Washington, D.C. hardcore, commonly referred to as DC hardcore, sometimes referred to in writing as harDCore, is the hardcore punk scene of Washington, D.C. Emerging in late 1979, it is considered one of the first and most influential punk scenes in the United States.
Skewbald/Grand Union, also known as 2 Songs, is the eponymous archival EP featuring the only studio recordings by American hardcore punk band Skewbald/Grand Union.
Flex Your Head is a sampler album featuring early hardcore punk bands from the Washington, D.C. area. It was originally released in January 1982 on Dischord Records, with a pressing of 4,000 copies on vinyl record that sold out within one week; an additional 3,000 copies were released shortly after. In 1982, a third pressing of 2,000 copies was released under license in the United Kingdom by Alternative Tentacles. Each of the first three pressings featured a different front cover.
Void was an American hardcore punk band formed in Columbia, Maryland, United States, in 1980. The group was a pioneering force in the thriving D.C. Hardcore scene in Washington D. C. during the early 1980s, successfully combining elements of punk with heavy metal in a style that was accepted by the scene's otherwise exclusive community. Void's punk metal fusion sound was marked by guitarist Bubba Dupree's innovative guitar work and the "unhinged" vocals of John Weiffenbach, which resonated in the band's chaotic but popular live performances. Like many of their contemporaries, Void had a short-lived recording career—limited to the split-album, Faith/Void Split, with the Faith on Dischord Records—however, they have enjoyed an enduring cult following among hardcore aficionados.
The Faith/Void Split LP is a split album by Washington D.C. hardcore groups Void and the Faith, released on Dischord Records in 1982. Void was one of the earliest examples of hardcore/metal crossover with their chaotic musical approach cited as particularly influential. Kurt Cobain listed the album in his top fifty albums of all time.
The Faith was an early American hardcore punk band, from Washington D.C., with strong connections to the scene centered on the Dischord label. Along with Minor Threat, The Faith were key players in the early development of hardcore, with a (later) melodic approach that would influence not just associated acts like Rites of Spring, Embrace and Fugazi, but also a subsequent generation of bands such as Nirvana, whose Kurt Cobain was a vocal fan.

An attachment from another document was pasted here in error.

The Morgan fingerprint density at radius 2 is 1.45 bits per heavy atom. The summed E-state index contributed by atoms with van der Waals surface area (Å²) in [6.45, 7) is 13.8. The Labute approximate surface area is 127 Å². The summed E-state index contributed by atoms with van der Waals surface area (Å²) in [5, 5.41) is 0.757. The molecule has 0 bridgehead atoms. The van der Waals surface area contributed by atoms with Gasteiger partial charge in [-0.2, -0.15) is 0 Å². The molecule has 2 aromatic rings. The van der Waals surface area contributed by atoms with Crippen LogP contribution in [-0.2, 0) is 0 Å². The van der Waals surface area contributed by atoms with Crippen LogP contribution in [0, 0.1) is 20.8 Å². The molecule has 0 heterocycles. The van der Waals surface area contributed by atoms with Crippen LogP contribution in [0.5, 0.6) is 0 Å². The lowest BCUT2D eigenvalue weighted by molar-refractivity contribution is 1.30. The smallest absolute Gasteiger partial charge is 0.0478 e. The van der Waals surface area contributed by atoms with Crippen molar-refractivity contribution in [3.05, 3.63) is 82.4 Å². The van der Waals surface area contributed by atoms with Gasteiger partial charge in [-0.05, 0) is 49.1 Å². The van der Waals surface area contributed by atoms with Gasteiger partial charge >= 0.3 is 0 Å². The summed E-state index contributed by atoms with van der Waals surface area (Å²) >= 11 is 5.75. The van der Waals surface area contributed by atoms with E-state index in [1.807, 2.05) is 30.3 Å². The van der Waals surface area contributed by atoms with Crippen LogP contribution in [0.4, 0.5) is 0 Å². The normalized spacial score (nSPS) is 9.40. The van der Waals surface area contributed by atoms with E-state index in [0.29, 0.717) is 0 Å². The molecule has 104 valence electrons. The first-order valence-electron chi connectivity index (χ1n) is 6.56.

Minor Disturbance is the debut EP by the American hardcore punk band the Teen Idles, released in December 1980. It was the first release by Dischord Records. Comprising eight songs, Minor Disturbance referenced a number of issues pertinent to the band, from being turned away at local concerts due to their age to what they felt was the increasing complacency of many first wave punk bands. Upon its release, Minor Disturbance received positive reviews from local fanzines and gained airplay on local radio stations.
Dischord Records is a Washington, D.C.-based independent record label specializing in the punk rock music of the D.C. scene. The company is co-owned by Ian MacKaye and Jeff Nelson, who founded the label in December 1980. Before founding Dischord, both MacKaye and Nelson were members of the Teen Idles, and the label was initially meant to only foster a single release from the defunct band, the Minor Disturbance EP. By the time Dischord #1 was finished, many new bands had emerged from the same music scene, and like the Teen Idles, also began releasing their records through Dischord.
Youth Brigade was an American hardcore punk band from Washington, D.C., formed in late 1980 and disbanded in 1981. They released the Possible EP and appeared on the Flex Your Head compilation, both on Dischord Records. Although active for less than a year, they were nevertheless contributors to the development of D.C. hardcore punk and have influenced many other bands. Several members briefly reunited for performances in 2012 and 2013.
20 Years of Dischord is a 3-disc box set compiled by Washington, D.C.-based record label Dischord Records to commemorate its 20th anniversary.